As an illustrator and animator, I have always used sketchbooks to draft work, record ideas or draw for the sheer joy of it in a place I can revisit. I initially studied film at Napier University in Edinburgh, a city I kept returning to until settling here in 2018, and I think it was this love of film making that later drew me to comics. They were like little movies I could make in my room by myself with no practical constraints on my imagination.
When I first started writing comics I drew a little character who was almost, but not quite, me. Journaling as someone else helped me to say and be things other than myself, which is fun and sometimes necessary if I'm writing about difficult topics. It also helped me not to be too strict about getting my drawing 'right'. I didn't learn to draw people until a lot later. Cartoon animals and monsters were always easier and more expressive than humans and they were never expected to look like anyone but themselves.
These creations develop voices of their own too, if you let them, and can see things in ways you wouldn't expect (even though everything is happening in your own brain. It's wild!)
Scribbles to fight sadness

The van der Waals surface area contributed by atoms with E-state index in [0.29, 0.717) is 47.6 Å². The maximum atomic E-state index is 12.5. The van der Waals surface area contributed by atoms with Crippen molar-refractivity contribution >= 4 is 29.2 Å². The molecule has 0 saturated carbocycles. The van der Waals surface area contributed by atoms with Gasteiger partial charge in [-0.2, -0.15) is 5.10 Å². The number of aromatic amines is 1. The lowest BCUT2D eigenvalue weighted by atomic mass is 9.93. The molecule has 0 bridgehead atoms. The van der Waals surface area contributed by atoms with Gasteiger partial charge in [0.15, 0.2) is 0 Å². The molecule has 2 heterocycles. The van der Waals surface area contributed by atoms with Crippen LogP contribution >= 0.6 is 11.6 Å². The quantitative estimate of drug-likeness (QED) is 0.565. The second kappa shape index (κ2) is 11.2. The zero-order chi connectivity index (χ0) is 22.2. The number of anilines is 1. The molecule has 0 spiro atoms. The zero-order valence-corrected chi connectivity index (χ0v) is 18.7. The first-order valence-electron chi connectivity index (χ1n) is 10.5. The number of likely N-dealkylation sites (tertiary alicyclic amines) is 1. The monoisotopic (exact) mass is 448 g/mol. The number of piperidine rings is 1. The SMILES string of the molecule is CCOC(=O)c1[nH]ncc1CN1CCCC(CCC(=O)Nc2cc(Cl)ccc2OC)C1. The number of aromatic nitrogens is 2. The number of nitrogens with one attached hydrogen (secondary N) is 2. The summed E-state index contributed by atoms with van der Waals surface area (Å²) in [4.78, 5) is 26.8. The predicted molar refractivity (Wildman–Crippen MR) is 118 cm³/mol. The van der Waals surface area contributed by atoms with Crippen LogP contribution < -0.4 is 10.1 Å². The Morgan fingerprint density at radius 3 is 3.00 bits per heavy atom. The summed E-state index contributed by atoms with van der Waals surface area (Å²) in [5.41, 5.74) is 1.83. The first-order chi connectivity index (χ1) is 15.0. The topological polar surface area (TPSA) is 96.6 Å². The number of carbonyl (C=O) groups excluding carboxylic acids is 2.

I have always kept a diary or a sketchbook in one way or another. As an adult, when I started trying to manage feelings of depression and deep melancholy I kept a little book that just recorded when I got my period and how I felt in the days leading up to it. Single words and short sentences to say when I couldn't sleep or concentrate, when I felt very bad and when I began to feel better. Sometimes the depression was linked to my cycle and sometimes it was a separate beast. I have always taken long walks in cities and the countryside when I need time to think and the weather, the sky, the people I met and what I was thinking about also began to make their way into these monthly notes until they demanded time and space of their own.
I usually have two sketchbooks in use at once. One is very little and I try to make a drawing daily or every few days. If I overthink this or leave it too long it's hard to get started again, but when I get a good run of tiny notes and pictures, it's a very satisfying thing to look back at. It also builds a good foundation for other drawing and writing and is an excellent place to recognise patterns, either in myself or what I am seeing around me. The other sketchbook is A4 or A5 and will contain larger drawings and experiments with words, lines, ink and colour and full drafts of new comics. Here the words part ways with the pictures they were originally illustrating and unexpected stories emerge. This is one of the most powerful things about panelled storytelling and a fun thing to experiment with when you're working through your journals.